Drivers in the Philippines are no strangers to rough roads, even on main thoroughfares. The country’s annual typhoon onslaught often leads to cracks and potholes forming along roads, making rides bumpier and unpleasant.
Besides being a nuisance, hitting a pothole threatens you and your vehicle. You risk damaging critical components, making driving dangerous for everyone on the road. As such, it’s crucial to be aware of how potholes damage cars so that you can mitigate any harm and deal with the aftermath accordingly.
Which Parts of Your Car Are Likely to Be Damaged by Hitting Potholes?
Your car’s lower side, particularly its tires, wheels, suspension, undercarriage, and body, bears the brunt of the impact. Knowing how potholes break them can help you evaluate your vehicle when you become a victim of faulty roads.
Potholes and flat tires often come together. Impacts from sudden drops can cause tires to hit potholes’ sharp edges and rough surfaces, leading to blowouts and sidewall damage. Your tires may also develop bulges that compromise their structural integrity and increase the likelihood of blowing.
Getting high-quality tires that can reliably sustain impacts from potholes is best to minimize long-term costs. However, when they get damaged or punctured, it is best not to get them repaired or vulcanized as their structural integrity is already compromised.
Sudden impacts can bend and crack your rims, undermining their airtight seals with tires and resulting in leakage and low tire pressure. It may also loosen hubcaps and expose wheels to dirt and debris, further damaging them. Potholes compromise your wheel bearings’ integrity as well, which, at best, can cause unwanted noise and vibration and, at worst, detach the wheel from the car.
In other cases, impacts can also misalign your wheel. The result is poor, unpredictable handling that could lead to fatal accidents.
The purpose of your car’s suspension system is to absorb impacts and keep passengers secure. However, potholes can damage your car’s suspension and cause misalignment issues, which pull your vehicle in one direction. Excessive bouncing, squatting, and diving due to damaged suspension can also destabilize your vehicle on the road.
Deep potholes can dent your car’s undercarriage and damage vital components. For instance, exhaust systems, mufflers, and catalytic converters scraping against potholes can result in dangerous fumes entering the cabin and suffocating everyone on board. Meanwhile, damaged oil pans cause leaks that might overheat and prematurely wear the engine.
Potholes may scratch your car’s bumpers and side skirts. Even worse, the jolt from high-speed impacts can loosen and detach them from the body, becoming hazards on busy and low-visibility roads. In extreme instances, potholes can damage your vehicle’s frame or chassis, compromising its safety and integrity.
What to Do After Hitting a Pothole
After hitting a pothole, immediately get yourself and your car to safety by taking steps that can help prevent accidents.
Check your dashboard for warning lights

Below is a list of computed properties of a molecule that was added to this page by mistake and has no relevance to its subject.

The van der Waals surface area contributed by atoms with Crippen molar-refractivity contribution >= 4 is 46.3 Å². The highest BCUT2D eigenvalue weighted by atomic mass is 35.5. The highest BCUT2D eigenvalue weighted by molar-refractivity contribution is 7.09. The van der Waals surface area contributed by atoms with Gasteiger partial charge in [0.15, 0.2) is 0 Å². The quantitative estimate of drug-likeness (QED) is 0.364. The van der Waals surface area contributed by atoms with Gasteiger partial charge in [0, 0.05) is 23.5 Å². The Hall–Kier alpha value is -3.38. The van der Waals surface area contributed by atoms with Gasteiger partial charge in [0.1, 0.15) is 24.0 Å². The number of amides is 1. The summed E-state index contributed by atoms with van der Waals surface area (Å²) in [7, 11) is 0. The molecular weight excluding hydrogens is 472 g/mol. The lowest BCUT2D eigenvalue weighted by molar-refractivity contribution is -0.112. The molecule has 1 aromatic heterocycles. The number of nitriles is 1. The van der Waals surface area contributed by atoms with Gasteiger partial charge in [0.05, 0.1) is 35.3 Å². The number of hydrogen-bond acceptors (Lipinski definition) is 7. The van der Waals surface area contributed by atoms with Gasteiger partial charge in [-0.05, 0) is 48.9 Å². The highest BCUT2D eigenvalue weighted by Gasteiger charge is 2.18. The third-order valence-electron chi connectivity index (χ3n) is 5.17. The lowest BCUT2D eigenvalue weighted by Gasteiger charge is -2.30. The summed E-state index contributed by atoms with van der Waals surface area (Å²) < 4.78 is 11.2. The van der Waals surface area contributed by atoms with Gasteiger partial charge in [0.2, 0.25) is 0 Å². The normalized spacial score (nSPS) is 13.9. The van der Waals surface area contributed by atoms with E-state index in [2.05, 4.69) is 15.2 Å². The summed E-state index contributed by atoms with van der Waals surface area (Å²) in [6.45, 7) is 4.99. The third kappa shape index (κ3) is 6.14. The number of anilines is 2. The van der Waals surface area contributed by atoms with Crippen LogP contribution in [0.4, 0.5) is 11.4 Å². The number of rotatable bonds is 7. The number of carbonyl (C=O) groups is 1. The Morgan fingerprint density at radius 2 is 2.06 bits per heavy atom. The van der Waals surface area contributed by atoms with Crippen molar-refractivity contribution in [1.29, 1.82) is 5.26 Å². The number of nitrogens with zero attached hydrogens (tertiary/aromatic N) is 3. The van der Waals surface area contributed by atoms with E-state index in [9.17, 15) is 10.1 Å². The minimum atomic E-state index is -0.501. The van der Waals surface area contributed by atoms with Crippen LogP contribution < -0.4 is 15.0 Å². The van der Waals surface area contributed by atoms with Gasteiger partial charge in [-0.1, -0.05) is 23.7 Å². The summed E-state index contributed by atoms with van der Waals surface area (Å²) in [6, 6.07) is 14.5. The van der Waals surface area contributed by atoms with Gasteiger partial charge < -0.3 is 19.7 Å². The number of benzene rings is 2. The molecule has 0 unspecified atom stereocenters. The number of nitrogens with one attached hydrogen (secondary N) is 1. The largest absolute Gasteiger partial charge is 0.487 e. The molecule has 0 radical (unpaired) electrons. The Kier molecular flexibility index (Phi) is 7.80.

A lit-up dashboard is usually the first sign of trouble as it indicates how much your car suffered from the impact. For example, the Tire Pressure Monitoring System (TPMS) often lights up if potholes do a number on your tires. Meanwhile, a flashing Electronic Stability Control (ESC) light indicates steering or traction control loss. You may jot down the flashing lights for a professional inspection.
Listen for vibrations and weird noises
Next, turn down the radio and air conditioning to listen for irregular noises from your vehicle. You might feel out-of-place vibrations or hear something dragging on the road. Anything out of the ordinary may imply a problem needing immediate attention and solution, so listen closely.
Pull over in a safe location
If you notice anything amiss after hitting a pothole, it may be time to find a safe location to pull over. Pick a spot away from heavy traffic and pedestrians to inspect your vehicle without obstructions, then switch the hazard lights to alert other drivers. You may also use an early warning device for better hazard visibility at night and in low-light conditions.
Inspect the car for signs of damage
After pulling over, safely disembark the vehicle and investigate for visible damage. Check the tires for punctures and bulges, then the wheels for bends or cracks. Examine the bumpers and side skirts if they’re loose or falling off, and look underneath for leaks, loose parts, and other broken undercarriage components.
Call roadside assistance if necessary
If the car suffered significant damage and you can’t drive safely to a repair shop for further inspection, consider calling roadside assistance. They can assess the damage, do minor repairs, and tow the vehicle. Some even offer a ride to the nearest service center and guide you through the next steps.
Protect Your Car with High-Quality Tires
Hitting potholes is not uncommon when you’re driving on Philippine roads. As such, it’s crucial to know the damage they may do to your vehicle and the steps to take afterward. However, if you’re unsure about the car’s condition after hitting a pothole, always seek professional assistance from a mechanic for a worry-free drive after the incident.
Using tires built with high-quality rubber is an effective way to protect your car from pothole damage. Fortunately, Triangle Tires has a wide array of quality tires—from passenger cars and light trucks to heavy equipment vehicles—available for delivery at an affordable price.